Wednesday, 6 February 2013

Initial Impressions - Path of Exile

Potions on my belt, a sword in my hand, dungeon-crawling on my mind.

I noted early last year that I would be in no position to give any sort of qualitative observations regarding whether Diablo 3 is good or bad, and I'm still not. I have a rig that is more than capable of playing the game now, but I can't say that I've been all that interested in picking up a copy. Still, just because I haven't played D3 doesn't mean that I loathe the style or genre it helped solidify, far from it. I daresay in fact that I'm more happy to play an action or "western" style RPG over a so-called JRPG any day of the week. This is what lead me to finally take the plunge and try Path of Exile.

Path of Exile just recently came out of a closed beta and has entered into an open one -- and yes, I'm aware that I did a little complaining about betas last week, but as far as I can tell there's actually a point to this one and they are hoping to progress to beyond a beta build on a set schedule -- and aside from being heavily influenced by the Diablo series as a whole also has the distinction of being completely free-to-play.

I know that those three words set off alarm bells in the minds of a lot of people, but believe it or not, so far at least Path of Exile's developers Grinding Gear Games have made quite good with their promise. While there are microtransactions, they are only for purely cosmetic things like pets, different looking spell effects, things of that sort. You can't buy a +500 Greatsword of Shitkicking and plow your way through the entire game, which is always a plus in my books.

The way that the game is put together is also quite different from the norm. Take items for example: anything you can find comes in one of four rarities: common, magic, rare, and unique. The thing is though, is that with the right items you can bring a common item all the way to a rare one, and rework nearly every aspect of the item into something else that may or may not suit you better. It's a very interesting system, and what's more is that there's also no gold in this game, rather, everything trades for things like scrolls that identify the properties of magical items, or orbs that can give items new properties or change existing ones. Skills are no longer something gained by levelling up, although there is a massive skill tree. Rather, things like cleave and fireball are now attached to gems that you socket into your weapons and armour. The gems themselves can level up, but aren't stuck in the slot you put them in.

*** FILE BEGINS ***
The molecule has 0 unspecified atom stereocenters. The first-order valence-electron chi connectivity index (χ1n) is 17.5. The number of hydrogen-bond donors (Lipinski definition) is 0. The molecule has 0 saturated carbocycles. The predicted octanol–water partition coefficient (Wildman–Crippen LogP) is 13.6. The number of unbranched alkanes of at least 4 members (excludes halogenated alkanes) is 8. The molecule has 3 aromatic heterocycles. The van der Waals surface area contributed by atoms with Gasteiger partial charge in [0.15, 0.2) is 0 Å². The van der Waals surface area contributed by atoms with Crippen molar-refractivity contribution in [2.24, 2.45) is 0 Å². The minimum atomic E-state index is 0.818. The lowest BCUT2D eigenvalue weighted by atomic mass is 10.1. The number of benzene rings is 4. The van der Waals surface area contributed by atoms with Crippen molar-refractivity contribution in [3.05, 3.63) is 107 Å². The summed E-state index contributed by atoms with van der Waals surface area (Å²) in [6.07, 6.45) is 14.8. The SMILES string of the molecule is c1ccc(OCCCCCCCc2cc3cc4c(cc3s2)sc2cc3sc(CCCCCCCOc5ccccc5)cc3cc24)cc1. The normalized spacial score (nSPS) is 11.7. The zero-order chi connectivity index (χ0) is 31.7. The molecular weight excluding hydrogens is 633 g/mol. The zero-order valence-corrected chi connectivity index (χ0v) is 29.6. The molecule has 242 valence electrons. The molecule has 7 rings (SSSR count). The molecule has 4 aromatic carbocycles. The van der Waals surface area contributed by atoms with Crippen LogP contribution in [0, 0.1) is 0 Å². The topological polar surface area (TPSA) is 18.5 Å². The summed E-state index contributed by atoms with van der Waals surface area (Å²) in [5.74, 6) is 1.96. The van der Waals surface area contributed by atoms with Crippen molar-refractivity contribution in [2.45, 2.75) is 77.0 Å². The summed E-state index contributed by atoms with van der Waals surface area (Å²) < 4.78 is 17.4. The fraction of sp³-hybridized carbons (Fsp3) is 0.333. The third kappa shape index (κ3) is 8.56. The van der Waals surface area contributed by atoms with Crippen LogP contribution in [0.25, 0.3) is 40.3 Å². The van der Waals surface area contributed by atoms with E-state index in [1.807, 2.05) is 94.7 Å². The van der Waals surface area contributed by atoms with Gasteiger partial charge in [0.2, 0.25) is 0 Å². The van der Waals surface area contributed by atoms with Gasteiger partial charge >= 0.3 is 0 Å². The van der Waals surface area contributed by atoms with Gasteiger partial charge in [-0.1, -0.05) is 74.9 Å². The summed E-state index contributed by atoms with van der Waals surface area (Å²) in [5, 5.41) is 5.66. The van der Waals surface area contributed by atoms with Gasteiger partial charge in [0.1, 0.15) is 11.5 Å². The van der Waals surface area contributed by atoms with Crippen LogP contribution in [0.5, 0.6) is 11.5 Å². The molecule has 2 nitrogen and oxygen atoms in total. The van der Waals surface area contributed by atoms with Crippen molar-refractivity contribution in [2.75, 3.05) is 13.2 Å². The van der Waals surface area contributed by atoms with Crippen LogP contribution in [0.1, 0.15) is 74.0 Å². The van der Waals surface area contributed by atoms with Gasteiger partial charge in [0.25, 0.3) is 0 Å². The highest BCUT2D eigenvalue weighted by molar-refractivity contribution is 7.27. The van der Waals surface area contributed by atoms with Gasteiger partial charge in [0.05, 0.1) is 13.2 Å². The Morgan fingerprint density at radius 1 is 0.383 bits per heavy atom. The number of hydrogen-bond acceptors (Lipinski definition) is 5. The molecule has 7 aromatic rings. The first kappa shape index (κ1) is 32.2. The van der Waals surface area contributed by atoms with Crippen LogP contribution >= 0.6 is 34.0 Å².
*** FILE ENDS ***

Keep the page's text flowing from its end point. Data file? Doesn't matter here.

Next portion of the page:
The aforementioned skill tree though, is where the game really does shine. This monster of a grid supports everything from basic attribute buffs to things that completely change the way that attributes work, like forgoing mana completely by having everything cast from hit points, or turning all evasion points on a piece of armour into armour points. That's really only scratching the surface though, and while each class certainly has things that they'll want to get, with enough levels and points you can meander about the grid as much as you want. This means that characters are going to be quite dynamic, and builds can be tailored to best suit playstyles of individuals.

The system may not be for everyone, certainly. Personally I find it refreshing that you don't have to grind for gold or wait until a certainly level to get a skill (although admittedly there is now some luck involved in finding the skills right for you, but that's what trading is for, after all). I haven't played very much so far, I'm still in act one, but what I have played has been impressive and very reminiscent of the glory days of Diablo.

Basically, if you like dungeon crawlers, then I'd recommend taking a look at Path of Exile. At worst you'll temporarily lose a bit of harddrive space and a little time, and at best you'll find a new world to gleefully send your hours off into the abyss for.

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